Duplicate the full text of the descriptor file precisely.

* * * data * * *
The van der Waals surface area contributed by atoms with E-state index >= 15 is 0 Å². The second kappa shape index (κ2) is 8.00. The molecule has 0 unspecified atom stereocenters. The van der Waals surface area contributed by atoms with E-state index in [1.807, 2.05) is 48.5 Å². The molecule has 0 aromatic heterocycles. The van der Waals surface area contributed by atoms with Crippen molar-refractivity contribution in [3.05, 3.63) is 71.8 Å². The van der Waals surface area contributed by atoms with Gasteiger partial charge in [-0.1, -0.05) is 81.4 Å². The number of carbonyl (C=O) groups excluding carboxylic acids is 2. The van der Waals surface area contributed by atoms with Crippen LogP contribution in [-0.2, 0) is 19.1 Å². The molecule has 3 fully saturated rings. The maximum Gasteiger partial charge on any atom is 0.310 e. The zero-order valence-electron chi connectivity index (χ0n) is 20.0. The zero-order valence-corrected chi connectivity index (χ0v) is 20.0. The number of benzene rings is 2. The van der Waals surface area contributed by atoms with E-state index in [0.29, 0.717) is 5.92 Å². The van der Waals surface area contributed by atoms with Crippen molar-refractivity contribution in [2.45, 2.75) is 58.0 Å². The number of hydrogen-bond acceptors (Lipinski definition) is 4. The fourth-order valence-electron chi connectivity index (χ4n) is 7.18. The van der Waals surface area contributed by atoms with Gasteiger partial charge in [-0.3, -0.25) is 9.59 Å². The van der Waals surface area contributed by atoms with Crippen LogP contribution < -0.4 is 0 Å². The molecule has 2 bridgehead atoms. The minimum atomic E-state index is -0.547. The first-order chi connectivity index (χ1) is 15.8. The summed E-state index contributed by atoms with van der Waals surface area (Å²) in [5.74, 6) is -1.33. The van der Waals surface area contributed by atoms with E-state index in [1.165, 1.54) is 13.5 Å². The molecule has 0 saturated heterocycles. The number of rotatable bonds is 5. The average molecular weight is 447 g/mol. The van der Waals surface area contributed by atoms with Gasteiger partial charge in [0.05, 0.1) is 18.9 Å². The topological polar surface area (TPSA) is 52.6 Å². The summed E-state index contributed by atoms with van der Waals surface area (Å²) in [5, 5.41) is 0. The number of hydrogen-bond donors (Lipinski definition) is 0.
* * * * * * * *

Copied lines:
The van der Waals surface area contributed by atoms with E-state index >= 15 is 0 Å². The second kappa shape index (κ2) is 8.00. The molecule has 0 unspecified atom stereocenters. The van der Waals surface area contributed by atoms with E-state index in [1.807, 2.05) is 48.5 Å². The molecule has 0 aromatic heterocycles. The van der Waals surface area contributed by atoms with Crippen molar-refractivity contribution in [3.05, 3.63) is 71.8 Å². The van der Waals surface area contributed by atoms with Gasteiger partial charge in [-0.1, -0.05) is 81.4 Å². The number of carbonyl (C=O) groups excluding carboxylic acids is 2. The van der Waals surface area contributed by atoms with Crippen LogP contribution in [-0.2, 0) is 19.1 Å². The molecule has 3 fully saturated rings. The maximum Gasteiger partial charge on any atom is 0.310 e. The zero-order valence-electron chi connectivity index (χ0n) is 20.0. The zero-order valence-corrected chi connectivity index (χ0v) is 20.0. The number of benzene rings is 2. The van der Waals surface area contributed by atoms with E-state index in [0.29, 0.717) is 5.92 Å². The van der Waals surface area contributed by atoms with Crippen molar-refractivity contribution in [2.45, 2.75) is 58.0 Å². The number of hydrogen-bond acceptors (Lipinski definition) is 4. The fourth-order valence-electron chi connectivity index (χ4n) is 7.18. The van der Waals surface area contributed by atoms with Gasteiger partial charge in [-0.3, -0.25) is 9.59 Å². The van der Waals surface area contributed by atoms with Crippen LogP contribution < -0.4 is 0 Å². The molecule has 2 bridgehead atoms. The minimum atomic E-state index is -0.547. The first-order chi connectivity index (χ1) is 15.8. The summed E-state index contributed by atoms with van der Waals surface area (Å²) in [5.74, 6) is -1.33. The van der Waals surface area contributed by atoms with E-state index in [1.165, 1.54) is 13.5 Å². The molecule has 0 saturated heterocycles. The number of rotatable bonds is 5. The average molecular weight is 447 g/mol. The van der Waals surface area contributed by atoms with Gasteiger partial charge in [0.05, 0.1) is 18.9 Å². The topological polar surface area (TPSA) is 52.6 Å². The summed E-state index contributed by atoms with van der Waals surface area (Å²) in [5, 5.41) is 0. The number of hydrogen-bond donors (Lipinski definition) is 0.